AARP Eye Center
It's natural to want income in retirement. You've spent your whole adult life living below your means and building your portfolio, and the thought of spending it down is terrifying. It is to me, too.
At the same time, it's important not to chase high yields, as tempting as it may be in today's low-interest-rate environment. High yields can mean low returns and, sometimes, massive losses. I've seen people have to return to work or drastically cut their expenses because they built portfolios to produce high income and ended up losing much or all of their principal.
AARP Membership — $12 for your first year when you sign up for Automatic Renewal
Get instant access to members-only products and hundreds of discounts, a free second membership, and a subscription to AARP The Magazine.
Total return (appreciation plus income) is far more important than income alone. Let's take a look at mistakes that people make when chasing income, and what you should do instead.
High-yield dividend stocks
This strategy involves buying stock in large companies that pay above-average dividends, preferably those with long track records of paying dividends. ExxonMobil (XOM), for one, has grown its dividend by an average 6.2 percent annually the past 37 years. The stock now yields 7.82 percent. And Verizon Communications (VZ) stock yields 4.17 percent. It feels so good cashing these dividend checks, and these companies aren't going anywhere, right?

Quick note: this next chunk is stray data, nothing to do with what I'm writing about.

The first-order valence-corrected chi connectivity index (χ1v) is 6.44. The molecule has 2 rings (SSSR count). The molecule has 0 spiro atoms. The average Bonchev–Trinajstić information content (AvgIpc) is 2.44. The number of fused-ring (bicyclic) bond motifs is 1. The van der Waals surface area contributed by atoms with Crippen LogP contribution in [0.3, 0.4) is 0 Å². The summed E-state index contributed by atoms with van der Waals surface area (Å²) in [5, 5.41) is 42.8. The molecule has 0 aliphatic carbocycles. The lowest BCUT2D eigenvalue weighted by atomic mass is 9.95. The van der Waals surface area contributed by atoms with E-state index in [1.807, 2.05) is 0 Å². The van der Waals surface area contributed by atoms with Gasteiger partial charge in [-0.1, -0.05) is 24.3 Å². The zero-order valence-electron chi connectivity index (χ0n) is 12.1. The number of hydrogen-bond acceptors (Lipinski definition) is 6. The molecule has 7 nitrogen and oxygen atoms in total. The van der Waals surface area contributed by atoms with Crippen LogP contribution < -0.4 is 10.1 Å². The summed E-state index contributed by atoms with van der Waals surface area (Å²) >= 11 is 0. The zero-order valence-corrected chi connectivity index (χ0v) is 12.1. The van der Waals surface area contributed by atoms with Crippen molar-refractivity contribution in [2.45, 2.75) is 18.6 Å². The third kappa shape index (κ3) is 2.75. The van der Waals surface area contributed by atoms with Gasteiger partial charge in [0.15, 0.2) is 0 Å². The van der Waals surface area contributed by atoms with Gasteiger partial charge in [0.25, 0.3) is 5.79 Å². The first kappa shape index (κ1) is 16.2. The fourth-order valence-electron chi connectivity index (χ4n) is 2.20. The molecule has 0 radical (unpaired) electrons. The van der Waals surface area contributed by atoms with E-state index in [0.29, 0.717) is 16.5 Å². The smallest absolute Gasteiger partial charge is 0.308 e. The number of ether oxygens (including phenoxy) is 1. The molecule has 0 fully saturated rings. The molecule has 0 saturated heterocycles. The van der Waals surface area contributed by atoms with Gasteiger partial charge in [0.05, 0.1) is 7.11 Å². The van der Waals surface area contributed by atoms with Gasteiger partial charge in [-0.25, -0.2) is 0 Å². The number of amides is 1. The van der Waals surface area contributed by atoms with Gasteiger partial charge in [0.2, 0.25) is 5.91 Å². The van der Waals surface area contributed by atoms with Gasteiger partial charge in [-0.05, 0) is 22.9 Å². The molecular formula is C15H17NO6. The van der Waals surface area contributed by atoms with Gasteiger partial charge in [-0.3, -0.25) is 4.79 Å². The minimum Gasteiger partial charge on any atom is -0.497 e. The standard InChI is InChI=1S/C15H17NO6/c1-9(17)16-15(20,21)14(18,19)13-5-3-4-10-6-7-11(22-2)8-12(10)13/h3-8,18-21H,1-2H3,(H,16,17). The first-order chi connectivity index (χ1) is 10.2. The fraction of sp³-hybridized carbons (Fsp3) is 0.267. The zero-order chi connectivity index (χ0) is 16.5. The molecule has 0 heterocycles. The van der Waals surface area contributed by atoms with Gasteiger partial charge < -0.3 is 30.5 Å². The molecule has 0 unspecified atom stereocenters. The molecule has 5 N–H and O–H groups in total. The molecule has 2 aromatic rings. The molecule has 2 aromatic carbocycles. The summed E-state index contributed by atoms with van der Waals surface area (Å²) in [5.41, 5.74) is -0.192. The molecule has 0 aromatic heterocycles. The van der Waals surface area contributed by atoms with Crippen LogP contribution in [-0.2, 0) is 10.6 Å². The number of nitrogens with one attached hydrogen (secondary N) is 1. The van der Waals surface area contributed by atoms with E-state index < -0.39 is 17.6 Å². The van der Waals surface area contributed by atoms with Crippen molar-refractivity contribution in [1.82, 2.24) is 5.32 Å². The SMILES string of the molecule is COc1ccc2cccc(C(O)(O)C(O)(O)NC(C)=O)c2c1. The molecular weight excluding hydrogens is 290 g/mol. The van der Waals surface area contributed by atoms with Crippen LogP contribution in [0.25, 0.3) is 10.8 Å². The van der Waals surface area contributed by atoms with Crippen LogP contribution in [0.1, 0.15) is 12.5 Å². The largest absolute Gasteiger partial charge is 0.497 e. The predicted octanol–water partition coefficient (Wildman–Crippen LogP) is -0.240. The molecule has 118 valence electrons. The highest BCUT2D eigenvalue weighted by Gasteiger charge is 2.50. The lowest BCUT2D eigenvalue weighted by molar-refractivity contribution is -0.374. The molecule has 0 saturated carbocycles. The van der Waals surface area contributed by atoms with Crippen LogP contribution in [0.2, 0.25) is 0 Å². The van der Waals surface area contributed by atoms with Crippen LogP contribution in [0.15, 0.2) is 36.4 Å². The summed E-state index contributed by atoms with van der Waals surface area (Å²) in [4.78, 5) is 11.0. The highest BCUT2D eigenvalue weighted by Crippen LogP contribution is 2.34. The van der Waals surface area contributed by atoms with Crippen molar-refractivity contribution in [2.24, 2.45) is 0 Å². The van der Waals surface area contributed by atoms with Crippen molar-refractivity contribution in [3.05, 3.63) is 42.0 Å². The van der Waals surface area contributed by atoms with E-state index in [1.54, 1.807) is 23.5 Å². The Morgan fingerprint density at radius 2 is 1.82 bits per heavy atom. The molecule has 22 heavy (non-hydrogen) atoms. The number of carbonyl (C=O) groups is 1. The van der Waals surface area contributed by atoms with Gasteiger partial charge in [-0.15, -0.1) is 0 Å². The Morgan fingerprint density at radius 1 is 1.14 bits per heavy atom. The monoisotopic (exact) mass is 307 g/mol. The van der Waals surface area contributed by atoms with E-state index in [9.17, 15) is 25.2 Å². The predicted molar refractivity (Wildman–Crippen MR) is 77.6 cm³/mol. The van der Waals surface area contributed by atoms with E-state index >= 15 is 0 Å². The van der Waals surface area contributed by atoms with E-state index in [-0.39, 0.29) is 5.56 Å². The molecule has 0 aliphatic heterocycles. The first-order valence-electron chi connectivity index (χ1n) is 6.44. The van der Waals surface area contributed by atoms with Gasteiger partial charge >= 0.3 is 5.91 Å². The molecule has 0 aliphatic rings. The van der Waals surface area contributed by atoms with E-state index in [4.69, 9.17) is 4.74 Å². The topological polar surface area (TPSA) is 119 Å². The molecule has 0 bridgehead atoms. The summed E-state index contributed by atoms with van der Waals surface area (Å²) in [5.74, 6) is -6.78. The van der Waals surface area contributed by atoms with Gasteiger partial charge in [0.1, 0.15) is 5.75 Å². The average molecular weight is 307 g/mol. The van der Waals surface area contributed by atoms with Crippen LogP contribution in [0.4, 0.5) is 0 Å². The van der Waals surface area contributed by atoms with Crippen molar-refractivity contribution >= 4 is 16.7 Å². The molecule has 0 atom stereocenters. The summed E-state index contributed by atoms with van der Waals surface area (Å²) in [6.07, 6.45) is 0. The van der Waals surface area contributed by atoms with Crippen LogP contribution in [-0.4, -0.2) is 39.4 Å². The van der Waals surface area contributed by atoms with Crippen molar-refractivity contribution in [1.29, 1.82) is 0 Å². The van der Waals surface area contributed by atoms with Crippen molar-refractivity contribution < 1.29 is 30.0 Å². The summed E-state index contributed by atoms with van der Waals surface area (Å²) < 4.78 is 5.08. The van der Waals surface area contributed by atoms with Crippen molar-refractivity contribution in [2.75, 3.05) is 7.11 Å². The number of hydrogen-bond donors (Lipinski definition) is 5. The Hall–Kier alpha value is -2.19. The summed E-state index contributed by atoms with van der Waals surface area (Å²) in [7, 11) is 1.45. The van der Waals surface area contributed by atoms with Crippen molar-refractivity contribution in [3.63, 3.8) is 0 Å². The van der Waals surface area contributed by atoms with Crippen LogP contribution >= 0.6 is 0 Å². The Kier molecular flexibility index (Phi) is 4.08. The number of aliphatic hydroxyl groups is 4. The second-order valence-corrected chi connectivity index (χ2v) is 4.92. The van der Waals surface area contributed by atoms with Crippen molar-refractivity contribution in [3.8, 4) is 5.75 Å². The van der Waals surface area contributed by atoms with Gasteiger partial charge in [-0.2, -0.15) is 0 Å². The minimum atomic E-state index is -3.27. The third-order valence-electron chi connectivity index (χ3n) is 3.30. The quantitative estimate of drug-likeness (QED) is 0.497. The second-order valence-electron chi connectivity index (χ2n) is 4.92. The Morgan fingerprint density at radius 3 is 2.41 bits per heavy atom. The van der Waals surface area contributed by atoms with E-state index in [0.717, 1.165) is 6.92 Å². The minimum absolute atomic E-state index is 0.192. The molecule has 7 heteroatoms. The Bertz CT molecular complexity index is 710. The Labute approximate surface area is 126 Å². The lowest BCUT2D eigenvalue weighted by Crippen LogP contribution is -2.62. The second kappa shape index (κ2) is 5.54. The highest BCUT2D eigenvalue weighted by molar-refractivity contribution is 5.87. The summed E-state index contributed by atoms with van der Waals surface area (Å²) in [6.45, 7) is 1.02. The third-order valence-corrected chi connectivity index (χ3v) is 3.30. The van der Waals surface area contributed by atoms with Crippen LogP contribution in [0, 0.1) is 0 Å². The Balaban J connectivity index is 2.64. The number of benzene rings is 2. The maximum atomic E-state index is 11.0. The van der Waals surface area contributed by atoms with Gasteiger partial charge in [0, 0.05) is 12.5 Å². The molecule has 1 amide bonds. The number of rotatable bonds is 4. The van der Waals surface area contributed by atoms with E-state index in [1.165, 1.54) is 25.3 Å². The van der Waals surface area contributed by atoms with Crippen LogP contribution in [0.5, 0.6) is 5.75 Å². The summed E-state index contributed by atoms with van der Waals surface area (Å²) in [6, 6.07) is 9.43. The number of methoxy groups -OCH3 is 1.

The problem is that companies generally don't have a high-dividend yield because they love to give out money. A stock's yield is its annual dividend payout divided by its current share price. The yield rises if the company increases its dividend, but more commonly, a high yield is a result of a falling stock price.
Sometimes, a high yield signals something far worse. General Electric (GE), for example, was once one of the most valuable companies on the planet. Three years ago, GE stock paid a quarterly dividend of 24 cents a share, and its yield reached 4 percent in September 2017. Today it yields a penny a share each quarter, and that dividend may not be sustained. The stock has lost more than 75 percent of its value.
General Motors (GE) is another sad story of once-reliable dividend payers. I remember the saying “As goes General Motors so goes America.” I'm awfully glad that wasn't true. Though GM exists today, the shareholders were wiped out in 2009 and got nothing.